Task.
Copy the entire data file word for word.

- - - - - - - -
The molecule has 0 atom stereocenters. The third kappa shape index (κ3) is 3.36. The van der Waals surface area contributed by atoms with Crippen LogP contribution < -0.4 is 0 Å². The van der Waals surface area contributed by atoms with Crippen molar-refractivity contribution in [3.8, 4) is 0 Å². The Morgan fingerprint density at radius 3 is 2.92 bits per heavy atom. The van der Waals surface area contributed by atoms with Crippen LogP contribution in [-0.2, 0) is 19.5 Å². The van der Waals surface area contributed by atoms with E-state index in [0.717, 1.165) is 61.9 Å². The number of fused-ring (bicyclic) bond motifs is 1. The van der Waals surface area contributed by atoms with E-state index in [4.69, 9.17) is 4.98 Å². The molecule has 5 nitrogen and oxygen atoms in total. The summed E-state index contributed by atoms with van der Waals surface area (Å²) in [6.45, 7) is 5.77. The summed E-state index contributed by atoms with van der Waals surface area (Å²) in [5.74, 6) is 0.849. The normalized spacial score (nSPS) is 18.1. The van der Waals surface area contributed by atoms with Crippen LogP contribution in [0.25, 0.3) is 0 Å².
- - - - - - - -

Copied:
The molecule has 0 atom stereocenters. The third kappa shape index (κ3) is 3.36. The van der Waals surface area contributed by atoms with Crippen LogP contribution < -0.4 is 0 Å². The van der Waals surface area contributed by atoms with Crippen molar-refractivity contribution in [3.8, 4) is 0 Å². The Morgan fingerprint density at radius 3 is 2.92 bits per heavy atom. The van der Waals surface area contributed by atoms with Crippen LogP contribution in [-0.2, 0) is 19.5 Å². The van der Waals surface area contributed by atoms with E-state index in [0.717, 1.165) is 61.9 Å². The number of fused-ring (bicyclic) bond motifs is 1. The van der Waals surface area contributed by atoms with E-state index in [4.69, 9.17) is 4.98 Å². The molecule has 5 nitrogen and oxygen atoms in total. The summed E-state index contributed by atoms with van der Waals surface area (Å²) in [6.45, 7) is 5.77. The summed E-state index contributed by atoms with van der Waals surface area (Å²) in [5.74, 6) is 0.849. The normalized spacial score (nSPS) is 18.1. The van der Waals surface area contributed by atoms with Crippen LogP contribution in [0.25, 0.3) is 0 Å².